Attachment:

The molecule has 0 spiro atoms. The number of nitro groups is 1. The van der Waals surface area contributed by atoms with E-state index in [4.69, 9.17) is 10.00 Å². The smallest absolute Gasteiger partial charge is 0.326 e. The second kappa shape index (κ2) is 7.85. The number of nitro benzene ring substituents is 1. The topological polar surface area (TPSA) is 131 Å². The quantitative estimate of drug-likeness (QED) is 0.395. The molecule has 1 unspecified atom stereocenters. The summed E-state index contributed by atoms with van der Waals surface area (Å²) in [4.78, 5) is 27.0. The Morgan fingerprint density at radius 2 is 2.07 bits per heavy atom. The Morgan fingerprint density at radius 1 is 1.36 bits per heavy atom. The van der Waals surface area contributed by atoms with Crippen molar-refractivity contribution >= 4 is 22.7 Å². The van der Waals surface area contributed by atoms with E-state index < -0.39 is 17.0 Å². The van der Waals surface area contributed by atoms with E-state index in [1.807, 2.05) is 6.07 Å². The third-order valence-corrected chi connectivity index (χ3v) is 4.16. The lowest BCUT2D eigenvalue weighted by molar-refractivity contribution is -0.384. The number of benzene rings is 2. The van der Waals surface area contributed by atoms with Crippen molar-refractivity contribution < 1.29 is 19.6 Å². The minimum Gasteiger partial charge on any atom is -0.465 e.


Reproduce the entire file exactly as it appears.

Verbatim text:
The molecule has 0 spiro atoms. The number of nitro groups is 1. The van der Waals surface area contributed by atoms with E-state index in [4.69, 9.17) is 10.00 Å². The smallest absolute Gasteiger partial charge is 0.326 e. The second kappa shape index (κ2) is 7.85. The number of nitro benzene ring substituents is 1. The topological polar surface area (TPSA) is 131 Å². The quantitative estimate of drug-likeness (QED) is 0.395. The molecule has 1 unspecified atom stereocenters. The summed E-state index contributed by atoms with van der Waals surface area (Å²) in [4.78, 5) is 27.0. The Morgan fingerprint density at radius 2 is 2.07 bits per heavy atom. The Morgan fingerprint density at radius 1 is 1.36 bits per heavy atom. The van der Waals surface area contributed by atoms with Crippen molar-refractivity contribution >= 4 is 22.7 Å². The van der Waals surface area contributed by atoms with E-state index < -0.39 is 17.0 Å². The van der Waals surface area contributed by atoms with E-state index in [1.807, 2.05) is 6.07 Å². The third-order valence-corrected chi connectivity index (χ3v) is 4.16. The lowest BCUT2D eigenvalue weighted by molar-refractivity contribution is -0.384. The number of benzene rings is 2. The van der Waals surface area contributed by atoms with Crippen molar-refractivity contribution < 1.29 is 19.6 Å². The minimum Gasteiger partial charge on any atom is -0.465 e.